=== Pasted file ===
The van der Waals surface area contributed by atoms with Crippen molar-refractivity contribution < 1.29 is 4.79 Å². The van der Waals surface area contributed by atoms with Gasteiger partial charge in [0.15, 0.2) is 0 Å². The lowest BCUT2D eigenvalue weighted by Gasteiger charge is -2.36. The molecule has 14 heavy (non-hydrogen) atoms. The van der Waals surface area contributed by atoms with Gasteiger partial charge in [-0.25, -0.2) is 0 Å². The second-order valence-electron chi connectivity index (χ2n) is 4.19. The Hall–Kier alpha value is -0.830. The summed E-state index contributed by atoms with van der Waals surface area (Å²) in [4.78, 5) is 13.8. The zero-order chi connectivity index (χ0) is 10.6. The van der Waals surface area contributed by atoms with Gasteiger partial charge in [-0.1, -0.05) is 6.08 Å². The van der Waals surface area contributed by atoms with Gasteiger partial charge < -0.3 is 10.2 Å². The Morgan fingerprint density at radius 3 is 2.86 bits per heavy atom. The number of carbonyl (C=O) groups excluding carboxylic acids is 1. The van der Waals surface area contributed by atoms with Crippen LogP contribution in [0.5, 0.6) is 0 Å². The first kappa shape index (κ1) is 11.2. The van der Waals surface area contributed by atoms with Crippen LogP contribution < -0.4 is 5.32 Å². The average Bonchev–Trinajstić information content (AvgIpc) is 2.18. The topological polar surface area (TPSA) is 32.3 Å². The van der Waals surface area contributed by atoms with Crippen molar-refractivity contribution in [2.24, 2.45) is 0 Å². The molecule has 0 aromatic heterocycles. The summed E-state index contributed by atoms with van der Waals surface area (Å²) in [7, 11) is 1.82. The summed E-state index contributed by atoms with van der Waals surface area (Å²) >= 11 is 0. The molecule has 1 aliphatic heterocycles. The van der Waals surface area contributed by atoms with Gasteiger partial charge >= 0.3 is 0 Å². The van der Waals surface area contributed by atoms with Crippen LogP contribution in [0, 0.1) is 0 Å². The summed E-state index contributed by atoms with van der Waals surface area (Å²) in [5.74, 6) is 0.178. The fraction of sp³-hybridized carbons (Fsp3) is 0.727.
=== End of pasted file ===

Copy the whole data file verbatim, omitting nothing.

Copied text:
The van der Waals surface area contributed by atoms with Crippen molar-refractivity contribution < 1.29 is 4.79 Å². The van der Waals surface area contributed by atoms with Gasteiger partial charge in [0.15, 0.2) is 0 Å². The lowest BCUT2D eigenvalue weighted by Gasteiger charge is -2.36. The molecule has 14 heavy (non-hydrogen) atoms. The van der Waals surface area contributed by atoms with Gasteiger partial charge in [-0.25, -0.2) is 0 Å². The second-order valence-electron chi connectivity index (χ2n) is 4.19. The Hall–Kier alpha value is -0.830. The summed E-state index contributed by atoms with van der Waals surface area (Å²) in [4.78, 5) is 13.8. The zero-order chi connectivity index (χ0) is 10.6. The van der Waals surface area contributed by atoms with Gasteiger partial charge in [-0.1, -0.05) is 6.08 Å². The van der Waals surface area contributed by atoms with Gasteiger partial charge < -0.3 is 10.2 Å². The Morgan fingerprint density at radius 3 is 2.86 bits per heavy atom. The number of carbonyl (C=O) groups excluding carboxylic acids is 1. The van der Waals surface area contributed by atoms with Crippen LogP contribution in [0.5, 0.6) is 0 Å². The first kappa shape index (κ1) is 11.2. The van der Waals surface area contributed by atoms with Crippen LogP contribution < -0.4 is 5.32 Å². The average Bonchev–Trinajstić information content (AvgIpc) is 2.18. The topological polar surface area (TPSA) is 32.3 Å². The van der Waals surface area contributed by atoms with Crippen molar-refractivity contribution in [2.24, 2.45) is 0 Å². The molecule has 0 aromatic heterocycles. The summed E-state index contributed by atoms with van der Waals surface area (Å²) in [7, 11) is 1.82. The summed E-state index contributed by atoms with van der Waals surface area (Å²) >= 11 is 0. The molecule has 1 aliphatic heterocycles. The van der Waals surface area contributed by atoms with Gasteiger partial charge >= 0.3 is 0 Å². The van der Waals surface area contributed by atoms with Crippen LogP contribution in [0, 0.1) is 0 Å². The summed E-state index contributed by atoms with van der Waals surface area (Å²) in [5.74, 6) is 0.178. The fraction of sp³-hybridized carbons (Fsp3) is 0.727.